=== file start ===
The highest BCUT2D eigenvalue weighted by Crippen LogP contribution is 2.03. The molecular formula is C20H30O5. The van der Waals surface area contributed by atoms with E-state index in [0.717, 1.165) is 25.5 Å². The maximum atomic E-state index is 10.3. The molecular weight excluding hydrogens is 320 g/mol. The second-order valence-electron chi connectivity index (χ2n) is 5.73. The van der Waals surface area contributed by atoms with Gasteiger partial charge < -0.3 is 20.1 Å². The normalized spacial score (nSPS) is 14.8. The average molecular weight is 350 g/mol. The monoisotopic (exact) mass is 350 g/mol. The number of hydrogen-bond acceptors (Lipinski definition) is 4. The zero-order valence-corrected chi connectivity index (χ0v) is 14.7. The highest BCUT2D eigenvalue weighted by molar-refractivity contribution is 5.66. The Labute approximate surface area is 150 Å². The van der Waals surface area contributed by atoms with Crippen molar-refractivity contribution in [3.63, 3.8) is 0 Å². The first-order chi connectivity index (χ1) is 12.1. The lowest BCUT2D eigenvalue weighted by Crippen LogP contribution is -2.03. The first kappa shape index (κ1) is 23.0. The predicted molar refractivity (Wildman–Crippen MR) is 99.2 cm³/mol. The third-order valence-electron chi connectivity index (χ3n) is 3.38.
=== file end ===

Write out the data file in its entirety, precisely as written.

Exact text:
The highest BCUT2D eigenvalue weighted by Crippen LogP contribution is 2.03. The molecular formula is C20H30O5. The van der Waals surface area contributed by atoms with E-state index in [0.717, 1.165) is 25.5 Å². The maximum atomic E-state index is 10.3. The molecular weight excluding hydrogens is 320 g/mol. The second-order valence-electron chi connectivity index (χ2n) is 5.73. The van der Waals surface area contributed by atoms with Gasteiger partial charge < -0.3 is 20.1 Å². The normalized spacial score (nSPS) is 14.8. The average molecular weight is 350 g/mol. The monoisotopic (exact) mass is 350 g/mol. The number of hydrogen-bond acceptors (Lipinski definition) is 4. The zero-order valence-corrected chi connectivity index (χ0v) is 14.7. The highest BCUT2D eigenvalue weighted by molar-refractivity contribution is 5.66. The Labute approximate surface area is 150 Å². The van der Waals surface area contributed by atoms with Crippen molar-refractivity contribution in [3.63, 3.8) is 0 Å². The first-order chi connectivity index (χ1) is 12.1. The lowest BCUT2D eigenvalue weighted by Crippen LogP contribution is -2.03. The first kappa shape index (κ1) is 23.0. The predicted molar refractivity (Wildman–Crippen MR) is 99.2 cm³/mol. The third-order valence-electron chi connectivity index (χ3n) is 3.38.